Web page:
Malware descriptions

“Leap” of Faith

Although we’ve seen malware compiled for MacOSX in the past, there hasn’t been any major outbreak of Mac malware, yet.

Earlier today there have been a couple of reports about a MacOSX trojan on the MacRumors forum. We’ve been able to obtain a sample and take a look.

OSX/Leap.A is a native PowerPC malware which is distributed in the form of a TAR-Gzipped archive called “latestpics.tgz”. Once the archive has been expanded (by a simple double-click in MacOSX) the user is presented with an application called “latestpics”, 39596 bytes in size. It looks like this:

Executing it activates the worm code, which attempts to infect other applications on disk and replicate to other computers using iChat.

Infection of local applications is performed in a classic way – by saving the original binary in its resource fork, then by overwriting the application code with the 39596-bytes long “latestpics” executable. In our tests, this didn’t quite work well and infected applications no longer seem to work. The worm uses a special method to gain control whenever a new application is executed – it drops an InputManager extension in the ~Library/InputManagers directory of MacOSX, in the form of a 18884 bytes long “apphook”. Whenever a new application is started, the “apphook” extension will also get executed, initiating the infection procedure.

The author seems to have been working on e-mail replication as well, but this part of the worm doesn’t seem to be complete yet. This might arrive in a future version though.

With Apple’s transition to Intel hardware and aggresive price policy, it was just a matter of time until Macs become popular not only between users, but also as a target for malware authors. Based on our previous experiences, there is no doubt that what we are seeing today is only the beginning.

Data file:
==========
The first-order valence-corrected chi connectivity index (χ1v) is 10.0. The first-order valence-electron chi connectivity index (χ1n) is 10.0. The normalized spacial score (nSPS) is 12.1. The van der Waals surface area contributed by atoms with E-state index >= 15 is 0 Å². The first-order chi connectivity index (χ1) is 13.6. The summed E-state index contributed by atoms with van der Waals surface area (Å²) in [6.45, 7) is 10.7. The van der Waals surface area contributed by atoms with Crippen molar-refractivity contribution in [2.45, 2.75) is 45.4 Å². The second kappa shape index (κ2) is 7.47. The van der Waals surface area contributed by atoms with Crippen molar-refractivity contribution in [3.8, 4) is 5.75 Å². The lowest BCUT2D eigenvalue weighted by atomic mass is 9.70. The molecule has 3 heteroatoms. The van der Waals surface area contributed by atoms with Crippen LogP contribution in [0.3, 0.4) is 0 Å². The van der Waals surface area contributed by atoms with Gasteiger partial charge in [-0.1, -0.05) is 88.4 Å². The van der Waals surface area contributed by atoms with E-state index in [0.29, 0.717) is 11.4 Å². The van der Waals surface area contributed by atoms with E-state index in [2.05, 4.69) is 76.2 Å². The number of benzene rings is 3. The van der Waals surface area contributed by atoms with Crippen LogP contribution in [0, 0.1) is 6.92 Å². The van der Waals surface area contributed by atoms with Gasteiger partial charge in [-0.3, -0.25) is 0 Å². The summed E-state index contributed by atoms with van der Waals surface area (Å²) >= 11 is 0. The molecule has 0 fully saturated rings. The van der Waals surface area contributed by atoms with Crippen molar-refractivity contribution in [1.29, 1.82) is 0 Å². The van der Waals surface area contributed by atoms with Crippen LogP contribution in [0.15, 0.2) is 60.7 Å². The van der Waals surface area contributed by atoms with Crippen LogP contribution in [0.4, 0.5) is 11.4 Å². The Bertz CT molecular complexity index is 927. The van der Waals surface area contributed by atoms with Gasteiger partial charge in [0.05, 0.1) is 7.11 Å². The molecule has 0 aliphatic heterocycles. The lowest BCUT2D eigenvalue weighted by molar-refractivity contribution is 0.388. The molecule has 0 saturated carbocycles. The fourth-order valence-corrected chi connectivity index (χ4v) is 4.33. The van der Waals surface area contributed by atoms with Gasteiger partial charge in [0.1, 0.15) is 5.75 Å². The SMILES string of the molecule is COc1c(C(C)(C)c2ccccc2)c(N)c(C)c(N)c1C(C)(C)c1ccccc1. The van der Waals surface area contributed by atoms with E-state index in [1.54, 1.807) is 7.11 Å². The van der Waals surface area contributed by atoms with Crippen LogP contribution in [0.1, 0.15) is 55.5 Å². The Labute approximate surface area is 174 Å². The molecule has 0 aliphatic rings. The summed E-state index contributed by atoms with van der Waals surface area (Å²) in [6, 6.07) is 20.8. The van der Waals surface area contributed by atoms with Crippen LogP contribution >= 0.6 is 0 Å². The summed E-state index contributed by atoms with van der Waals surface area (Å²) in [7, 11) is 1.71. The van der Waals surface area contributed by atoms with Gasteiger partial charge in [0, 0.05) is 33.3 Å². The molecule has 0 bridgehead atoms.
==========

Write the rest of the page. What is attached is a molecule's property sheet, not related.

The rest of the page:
“Leap” of Faith

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Reports

The leap of a Cycldek-related threat actor

The investigation described in this article started with one such file which caught our attention due to the various improvements it brought to this well-known infection vector.

Lazarus targets defense industry with ThreatNeedle

In mid-2020, we realized that Lazarus was launching attacks on the defense industry using the ThreatNeedle cluster, an advanced malware cluster of Manuscrypt (a.k.a. NukeSped). While investigating this activity, we were able to observe the complete life cycle of an attack, uncovering more technical details and links to the group’s other campaigns.

Sunburst backdoor – code overlaps with Kazuar

While looking at the Sunburst backdoor, we discovered several features that overlap with a previously identified backdoor known as Kazuar. Our observations shows that Kazuar was used together with Turla tools during multiple breaches in past years.

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